Scholars have studied the Cherokee from many angles, ranging from political, diplomatic, and economic histories to interdisciplinary explorations of race, gender, class, and kinship. Smithers offers a new take on the history of the Cherokee, their experiences as a diasporic people. Focusing on the years between 1756 and 1945, and largely unfolding in linear fashion, The Cherokee Diaspora underscores the importance of migration and settlement. The pressures of settler colonialism prompted many of the Cherokee in the late eighteenth and early nineteenth centuries to relocate to different areas of the Southeast, while others moved farther afield beyond the Mississippi River. This vanguard of migration to the West, Smithers argues, occurred on an unprecedented scale, only to be eclipsed by near wholesale displacement during the removal crisis. Migration and resettlement continued thereafter, as individuals, families, and kin groups scattered across the United States during the Civil War—the subsequent period of allotment...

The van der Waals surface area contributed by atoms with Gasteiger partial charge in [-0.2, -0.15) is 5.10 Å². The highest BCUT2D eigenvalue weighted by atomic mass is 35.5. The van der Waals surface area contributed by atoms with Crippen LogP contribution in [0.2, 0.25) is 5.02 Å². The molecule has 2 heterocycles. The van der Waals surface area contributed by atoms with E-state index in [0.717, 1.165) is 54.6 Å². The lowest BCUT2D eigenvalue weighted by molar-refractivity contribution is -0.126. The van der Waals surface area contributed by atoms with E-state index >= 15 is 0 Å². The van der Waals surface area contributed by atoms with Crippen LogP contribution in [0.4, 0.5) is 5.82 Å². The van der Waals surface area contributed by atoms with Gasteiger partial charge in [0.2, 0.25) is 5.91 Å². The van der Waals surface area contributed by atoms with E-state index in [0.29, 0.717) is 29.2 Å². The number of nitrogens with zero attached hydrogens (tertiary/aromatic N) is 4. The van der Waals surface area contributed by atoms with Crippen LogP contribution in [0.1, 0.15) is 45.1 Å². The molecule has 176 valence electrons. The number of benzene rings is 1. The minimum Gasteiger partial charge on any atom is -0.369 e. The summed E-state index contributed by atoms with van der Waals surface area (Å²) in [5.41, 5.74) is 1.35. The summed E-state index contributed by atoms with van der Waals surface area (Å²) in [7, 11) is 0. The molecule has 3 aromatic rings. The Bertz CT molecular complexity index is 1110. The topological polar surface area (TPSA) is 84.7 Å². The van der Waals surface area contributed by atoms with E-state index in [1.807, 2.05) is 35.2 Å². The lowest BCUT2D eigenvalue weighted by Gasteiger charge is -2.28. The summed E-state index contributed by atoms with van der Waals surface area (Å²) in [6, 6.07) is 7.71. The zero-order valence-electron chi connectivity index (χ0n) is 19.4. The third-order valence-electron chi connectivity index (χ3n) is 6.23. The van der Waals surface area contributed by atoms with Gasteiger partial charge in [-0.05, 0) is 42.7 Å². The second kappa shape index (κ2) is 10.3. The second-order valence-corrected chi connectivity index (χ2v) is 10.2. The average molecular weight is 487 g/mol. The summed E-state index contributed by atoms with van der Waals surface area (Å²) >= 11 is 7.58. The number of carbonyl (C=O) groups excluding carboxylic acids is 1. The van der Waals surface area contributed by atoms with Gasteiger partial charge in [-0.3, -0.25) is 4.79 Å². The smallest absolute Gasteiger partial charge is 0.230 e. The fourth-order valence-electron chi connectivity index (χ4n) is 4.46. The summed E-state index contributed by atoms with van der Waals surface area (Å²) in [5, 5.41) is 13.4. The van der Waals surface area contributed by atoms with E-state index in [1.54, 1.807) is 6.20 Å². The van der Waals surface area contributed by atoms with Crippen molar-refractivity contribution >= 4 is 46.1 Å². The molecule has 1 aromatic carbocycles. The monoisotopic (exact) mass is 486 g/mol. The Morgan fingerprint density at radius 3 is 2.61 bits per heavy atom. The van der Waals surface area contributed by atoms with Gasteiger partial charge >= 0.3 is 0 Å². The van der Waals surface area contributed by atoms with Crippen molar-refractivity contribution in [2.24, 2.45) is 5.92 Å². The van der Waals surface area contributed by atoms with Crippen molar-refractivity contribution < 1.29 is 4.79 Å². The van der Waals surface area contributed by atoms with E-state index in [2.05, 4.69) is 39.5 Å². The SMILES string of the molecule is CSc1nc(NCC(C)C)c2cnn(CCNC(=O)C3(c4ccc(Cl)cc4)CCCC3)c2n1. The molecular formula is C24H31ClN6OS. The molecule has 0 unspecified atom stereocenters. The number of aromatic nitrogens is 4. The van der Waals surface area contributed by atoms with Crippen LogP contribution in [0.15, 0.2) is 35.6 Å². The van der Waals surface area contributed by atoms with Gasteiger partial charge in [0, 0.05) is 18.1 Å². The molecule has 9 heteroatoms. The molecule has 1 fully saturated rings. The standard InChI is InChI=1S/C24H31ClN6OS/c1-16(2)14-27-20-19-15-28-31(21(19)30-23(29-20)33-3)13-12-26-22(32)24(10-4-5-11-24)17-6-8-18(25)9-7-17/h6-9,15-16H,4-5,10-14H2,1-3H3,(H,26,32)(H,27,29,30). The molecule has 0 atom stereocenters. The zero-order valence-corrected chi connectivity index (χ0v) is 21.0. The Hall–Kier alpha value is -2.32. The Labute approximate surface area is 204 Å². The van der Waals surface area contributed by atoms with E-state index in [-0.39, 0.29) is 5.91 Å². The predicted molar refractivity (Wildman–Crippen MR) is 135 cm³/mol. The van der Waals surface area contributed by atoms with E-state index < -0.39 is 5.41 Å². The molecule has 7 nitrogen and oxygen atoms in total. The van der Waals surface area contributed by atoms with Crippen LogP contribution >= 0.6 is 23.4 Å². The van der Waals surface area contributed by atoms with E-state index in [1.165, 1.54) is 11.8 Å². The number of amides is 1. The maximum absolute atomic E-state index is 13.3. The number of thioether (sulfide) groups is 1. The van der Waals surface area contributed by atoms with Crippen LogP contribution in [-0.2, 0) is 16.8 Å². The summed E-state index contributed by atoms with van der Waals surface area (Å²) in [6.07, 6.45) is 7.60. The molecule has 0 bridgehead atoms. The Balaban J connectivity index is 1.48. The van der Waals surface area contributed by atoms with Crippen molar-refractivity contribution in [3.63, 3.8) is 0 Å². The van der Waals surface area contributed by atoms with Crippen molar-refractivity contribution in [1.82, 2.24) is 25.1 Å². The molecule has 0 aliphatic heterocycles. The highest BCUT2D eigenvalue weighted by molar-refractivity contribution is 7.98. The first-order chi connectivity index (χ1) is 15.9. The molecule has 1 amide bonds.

The Cherokee Diaspora: An Indigenous History of Migration, Resettlement, and Identity. By Gregory D. Smithers (New Haven, Yale University Press, 2015) 368 pp. $40.00
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Tyler Boulware; The Cherokee Diaspora: An Indigenous History of Migration, Resettlement, and Identity. By Gregory D. Smithers (New Haven, Yale University Press, 2015) 368 pp. $40.00. The Journal of Interdisciplinary History 2016; 47 (2): 241–242. doi: https://doi.org/10.1162/JINH_r_00993
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